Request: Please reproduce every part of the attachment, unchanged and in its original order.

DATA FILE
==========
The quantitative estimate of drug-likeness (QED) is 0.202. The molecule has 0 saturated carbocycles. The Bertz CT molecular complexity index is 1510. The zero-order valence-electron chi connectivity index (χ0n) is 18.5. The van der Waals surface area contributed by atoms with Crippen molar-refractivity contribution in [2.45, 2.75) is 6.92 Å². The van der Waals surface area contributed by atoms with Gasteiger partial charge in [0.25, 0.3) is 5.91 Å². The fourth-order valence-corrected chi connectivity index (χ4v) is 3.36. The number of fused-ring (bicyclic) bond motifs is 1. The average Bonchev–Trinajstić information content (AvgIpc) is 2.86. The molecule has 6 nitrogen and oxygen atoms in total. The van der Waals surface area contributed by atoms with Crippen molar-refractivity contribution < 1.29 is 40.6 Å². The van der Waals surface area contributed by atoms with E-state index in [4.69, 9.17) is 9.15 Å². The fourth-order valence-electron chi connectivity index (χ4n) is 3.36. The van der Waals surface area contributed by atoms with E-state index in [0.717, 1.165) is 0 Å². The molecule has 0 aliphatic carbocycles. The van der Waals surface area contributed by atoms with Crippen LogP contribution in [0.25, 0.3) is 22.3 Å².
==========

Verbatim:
The quantitative estimate of drug-likeness (QED) is 0.202. The molecule has 0 saturated carbocycles. The Bertz CT molecular complexity index is 1510. The zero-order valence-electron chi connectivity index (χ0n) is 18.5. The van der Waals surface area contributed by atoms with Crippen molar-refractivity contribution in [2.45, 2.75) is 6.92 Å². The van der Waals surface area contributed by atoms with Gasteiger partial charge in [0.25, 0.3) is 5.91 Å². The fourth-order valence-corrected chi connectivity index (χ4v) is 3.36. The number of fused-ring (bicyclic) bond motifs is 1. The average Bonchev–Trinajstić information content (AvgIpc) is 2.86. The molecule has 6 nitrogen and oxygen atoms in total. The van der Waals surface area contributed by atoms with Crippen molar-refractivity contribution < 1.29 is 40.6 Å². The van der Waals surface area contributed by atoms with E-state index in [4.69, 9.17) is 9.15 Å². The fourth-order valence-electron chi connectivity index (χ4n) is 3.36. The van der Waals surface area contributed by atoms with E-state index in [0.717, 1.165) is 0 Å². The molecule has 0 aliphatic carbocycles. The van der Waals surface area contributed by atoms with Crippen LogP contribution in [0.25, 0.3) is 22.3 Å².